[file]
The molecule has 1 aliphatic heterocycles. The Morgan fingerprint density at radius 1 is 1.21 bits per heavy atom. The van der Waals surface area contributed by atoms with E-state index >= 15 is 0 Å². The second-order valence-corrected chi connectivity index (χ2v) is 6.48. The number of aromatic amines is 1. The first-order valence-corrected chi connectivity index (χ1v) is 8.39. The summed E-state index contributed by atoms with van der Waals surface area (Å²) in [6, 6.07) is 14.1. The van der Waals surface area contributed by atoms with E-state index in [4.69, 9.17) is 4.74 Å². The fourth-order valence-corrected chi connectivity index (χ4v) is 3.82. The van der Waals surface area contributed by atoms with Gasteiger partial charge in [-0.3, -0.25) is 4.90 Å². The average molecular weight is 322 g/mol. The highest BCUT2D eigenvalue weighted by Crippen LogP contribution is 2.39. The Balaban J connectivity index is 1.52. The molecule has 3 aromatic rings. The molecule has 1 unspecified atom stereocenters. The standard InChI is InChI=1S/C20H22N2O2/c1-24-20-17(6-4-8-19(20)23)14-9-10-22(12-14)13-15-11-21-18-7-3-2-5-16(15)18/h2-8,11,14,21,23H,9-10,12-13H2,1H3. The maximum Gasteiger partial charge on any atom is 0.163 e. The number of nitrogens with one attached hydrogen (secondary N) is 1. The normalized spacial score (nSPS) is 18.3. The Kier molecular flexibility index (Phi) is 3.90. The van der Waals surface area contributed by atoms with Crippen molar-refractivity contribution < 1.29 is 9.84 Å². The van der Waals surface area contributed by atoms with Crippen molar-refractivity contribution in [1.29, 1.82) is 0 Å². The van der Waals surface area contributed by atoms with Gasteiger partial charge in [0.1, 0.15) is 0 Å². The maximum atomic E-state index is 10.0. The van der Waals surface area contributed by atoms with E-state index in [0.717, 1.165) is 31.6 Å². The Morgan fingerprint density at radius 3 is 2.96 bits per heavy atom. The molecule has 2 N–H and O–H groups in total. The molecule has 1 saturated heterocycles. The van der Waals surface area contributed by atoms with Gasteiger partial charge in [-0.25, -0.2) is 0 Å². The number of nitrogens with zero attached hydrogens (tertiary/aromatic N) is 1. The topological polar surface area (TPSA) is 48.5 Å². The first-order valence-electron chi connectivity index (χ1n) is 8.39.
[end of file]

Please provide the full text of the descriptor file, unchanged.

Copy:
The molecule has 1 aliphatic heterocycles. The Morgan fingerprint density at radius 1 is 1.21 bits per heavy atom. The van der Waals surface area contributed by atoms with E-state index >= 15 is 0 Å². The second-order valence-corrected chi connectivity index (χ2v) is 6.48. The number of aromatic amines is 1. The first-order valence-corrected chi connectivity index (χ1v) is 8.39. The summed E-state index contributed by atoms with van der Waals surface area (Å²) in [6, 6.07) is 14.1. The van der Waals surface area contributed by atoms with E-state index in [4.69, 9.17) is 4.74 Å². The fourth-order valence-corrected chi connectivity index (χ4v) is 3.82. The van der Waals surface area contributed by atoms with Gasteiger partial charge in [-0.3, -0.25) is 4.90 Å². The average molecular weight is 322 g/mol. The highest BCUT2D eigenvalue weighted by Crippen LogP contribution is 2.39. The Balaban J connectivity index is 1.52. The molecule has 3 aromatic rings. The molecule has 1 unspecified atom stereocenters. The standard InChI is InChI=1S/C20H22N2O2/c1-24-20-17(6-4-8-19(20)23)14-9-10-22(12-14)13-15-11-21-18-7-3-2-5-16(15)18/h2-8,11,14,21,23H,9-10,12-13H2,1H3. The maximum Gasteiger partial charge on any atom is 0.163 e. The number of nitrogens with one attached hydrogen (secondary N) is 1. The normalized spacial score (nSPS) is 18.3. The Kier molecular flexibility index (Phi) is 3.90. The van der Waals surface area contributed by atoms with Crippen molar-refractivity contribution < 1.29 is 9.84 Å². The van der Waals surface area contributed by atoms with Crippen molar-refractivity contribution in [1.29, 1.82) is 0 Å². The van der Waals surface area contributed by atoms with Gasteiger partial charge in [0.1, 0.15) is 0 Å². The maximum atomic E-state index is 10.0. The van der Waals surface area contributed by atoms with E-state index in [0.717, 1.165) is 31.6 Å². The Morgan fingerprint density at radius 3 is 2.96 bits per heavy atom. The molecule has 2 N–H and O–H groups in total. The molecule has 1 saturated heterocycles. The van der Waals surface area contributed by atoms with Gasteiger partial charge in [-0.25, -0.2) is 0 Å². The number of nitrogens with zero attached hydrogens (tertiary/aromatic N) is 1. The topological polar surface area (TPSA) is 48.5 Å². The first-order valence-electron chi connectivity index (χ1n) is 8.39.